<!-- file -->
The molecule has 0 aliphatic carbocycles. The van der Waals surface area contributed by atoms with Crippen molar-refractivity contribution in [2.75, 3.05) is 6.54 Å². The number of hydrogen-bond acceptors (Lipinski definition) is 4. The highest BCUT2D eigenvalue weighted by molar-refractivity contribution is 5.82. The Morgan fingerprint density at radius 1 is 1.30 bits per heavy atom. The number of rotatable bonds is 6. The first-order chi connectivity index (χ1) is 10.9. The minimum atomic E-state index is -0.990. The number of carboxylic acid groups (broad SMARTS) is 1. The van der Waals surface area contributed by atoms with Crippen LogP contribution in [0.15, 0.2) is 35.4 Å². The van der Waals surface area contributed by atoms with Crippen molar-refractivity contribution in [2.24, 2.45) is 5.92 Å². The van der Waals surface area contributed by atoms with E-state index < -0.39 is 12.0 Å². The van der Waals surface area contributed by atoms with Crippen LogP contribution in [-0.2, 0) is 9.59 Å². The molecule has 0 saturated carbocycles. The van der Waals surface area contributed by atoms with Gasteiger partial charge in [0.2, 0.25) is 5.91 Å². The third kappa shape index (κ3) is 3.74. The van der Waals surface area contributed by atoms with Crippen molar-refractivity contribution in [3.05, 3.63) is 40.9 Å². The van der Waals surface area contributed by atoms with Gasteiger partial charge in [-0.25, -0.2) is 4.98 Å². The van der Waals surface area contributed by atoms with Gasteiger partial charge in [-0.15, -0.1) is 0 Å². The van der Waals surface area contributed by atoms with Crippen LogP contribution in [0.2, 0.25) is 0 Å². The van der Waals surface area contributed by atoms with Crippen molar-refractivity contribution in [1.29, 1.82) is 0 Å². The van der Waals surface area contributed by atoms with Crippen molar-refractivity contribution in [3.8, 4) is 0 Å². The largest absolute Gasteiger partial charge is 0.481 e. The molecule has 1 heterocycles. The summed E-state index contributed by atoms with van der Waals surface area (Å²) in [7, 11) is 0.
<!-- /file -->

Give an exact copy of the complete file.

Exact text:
The molecule has 0 aliphatic carbocycles. The van der Waals surface area contributed by atoms with Crippen molar-refractivity contribution in [2.75, 3.05) is 6.54 Å². The number of hydrogen-bond acceptors (Lipinski definition) is 4. The highest BCUT2D eigenvalue weighted by molar-refractivity contribution is 5.82. The Morgan fingerprint density at radius 1 is 1.30 bits per heavy atom. The number of rotatable bonds is 6. The first-order chi connectivity index (χ1) is 10.9. The minimum atomic E-state index is -0.990. The number of carboxylic acid groups (broad SMARTS) is 1. The van der Waals surface area contributed by atoms with Crippen LogP contribution in [0.15, 0.2) is 35.4 Å². The van der Waals surface area contributed by atoms with Crippen molar-refractivity contribution in [2.24, 2.45) is 5.92 Å². The van der Waals surface area contributed by atoms with E-state index < -0.39 is 12.0 Å². The van der Waals surface area contributed by atoms with Crippen LogP contribution in [-0.2, 0) is 9.59 Å². The molecule has 0 saturated carbocycles. The van der Waals surface area contributed by atoms with Gasteiger partial charge in [0.2, 0.25) is 5.91 Å². The third kappa shape index (κ3) is 3.74. The van der Waals surface area contributed by atoms with Crippen molar-refractivity contribution in [3.05, 3.63) is 40.9 Å². The van der Waals surface area contributed by atoms with Gasteiger partial charge in [-0.25, -0.2) is 4.98 Å². The van der Waals surface area contributed by atoms with Gasteiger partial charge in [-0.15, -0.1) is 0 Å². The van der Waals surface area contributed by atoms with Crippen LogP contribution in [0.2, 0.25) is 0 Å². The van der Waals surface area contributed by atoms with Crippen molar-refractivity contribution in [1.29, 1.82) is 0 Å². The van der Waals surface area contributed by atoms with Crippen molar-refractivity contribution in [3.8, 4) is 0 Å². The largest absolute Gasteiger partial charge is 0.481 e. The molecule has 1 heterocycles. The summed E-state index contributed by atoms with van der Waals surface area (Å²) in [7, 11) is 0.